Left to simply react to the weather, rather than be prepared for it, the model farm clearly suffers great swings in costs and income, amounting to a difference in total business surplus of £40,000 between a good and bad year of weather.

And that is not taking into account changes in feed and electricity costs or milk prices.

The most challenging weather scenario modeled was a hot spring and summer with low rainfall. This resulted in a 4% reduction in milk yields, while costs for feed (+ 29%), artificial insemination (+12%) and water (+12%) took the business surplus to -£30,866.

Being so exposed is cleatrly unssustable. Taking a more proactive rather than reactive approach can help make a business less susceptible to the whims of the weather – and other unrelated costs.

“If you’ve got a business that is more resilient to price, weather and whatever else, they you’re going to be here for the long run,” advises The Andersons Centre.

*The financial impact below each weather scenario is based on a dairy farm with 150 cows averaging 7,500 litres on 100ha of part-rented grassland. The farm has year-round calving and is on a liquid contract. It has one owner and one further farm worker.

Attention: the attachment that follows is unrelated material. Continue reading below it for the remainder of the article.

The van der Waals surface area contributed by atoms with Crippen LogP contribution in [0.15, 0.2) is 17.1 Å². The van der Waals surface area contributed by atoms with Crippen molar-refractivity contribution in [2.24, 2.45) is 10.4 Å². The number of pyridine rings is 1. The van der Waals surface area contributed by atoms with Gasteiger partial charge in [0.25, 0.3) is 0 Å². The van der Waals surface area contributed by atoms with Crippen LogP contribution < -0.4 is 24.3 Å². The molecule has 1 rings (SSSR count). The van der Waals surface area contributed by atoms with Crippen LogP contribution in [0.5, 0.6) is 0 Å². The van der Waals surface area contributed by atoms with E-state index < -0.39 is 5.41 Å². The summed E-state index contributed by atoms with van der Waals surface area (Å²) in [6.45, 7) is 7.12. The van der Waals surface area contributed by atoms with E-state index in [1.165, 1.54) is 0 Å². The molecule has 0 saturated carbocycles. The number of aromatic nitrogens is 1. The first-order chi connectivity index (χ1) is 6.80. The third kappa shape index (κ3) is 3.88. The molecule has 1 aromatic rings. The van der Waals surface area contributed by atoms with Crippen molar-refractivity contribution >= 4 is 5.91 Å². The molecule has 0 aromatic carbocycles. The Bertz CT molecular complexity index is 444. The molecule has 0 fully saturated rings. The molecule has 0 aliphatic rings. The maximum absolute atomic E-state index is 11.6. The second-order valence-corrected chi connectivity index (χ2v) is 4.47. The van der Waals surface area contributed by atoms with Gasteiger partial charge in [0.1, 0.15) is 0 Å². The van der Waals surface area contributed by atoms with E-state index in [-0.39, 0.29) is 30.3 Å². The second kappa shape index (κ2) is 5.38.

Scenario 1: High summer temperatures, normal rainfall and sunshine levels

9% increase in artificial insemination (AI) costs due to reduced conception rates. edit Master title style. Increased vet and medicine costs due to increased incidence of mastitis. Greater contractor costs (+5%) due to more silage volume. Higher water costs (+5%) due to increased consumption.
 Increased electricity costs for milk cooling etc.
 Cow and heifer concentrate feed costs reduced due to good forage availability and quality. Pence/litre


 (p/litre) Scenario 1 Normal year of weather
Milk price 26.6 26.6
Total output 29.5 29.5
Variable costs 13.5 13.1
Overheads 11.4 11.2
Rent, finance & drawings 5.9 5.6
Cost of production 30.8 29.9
Margin from production -1.3 -0.5
Basic payment and ELS 1.8 1.7
Business surplus 0.4 1.2
Business surplus total (£) 5,226 14,897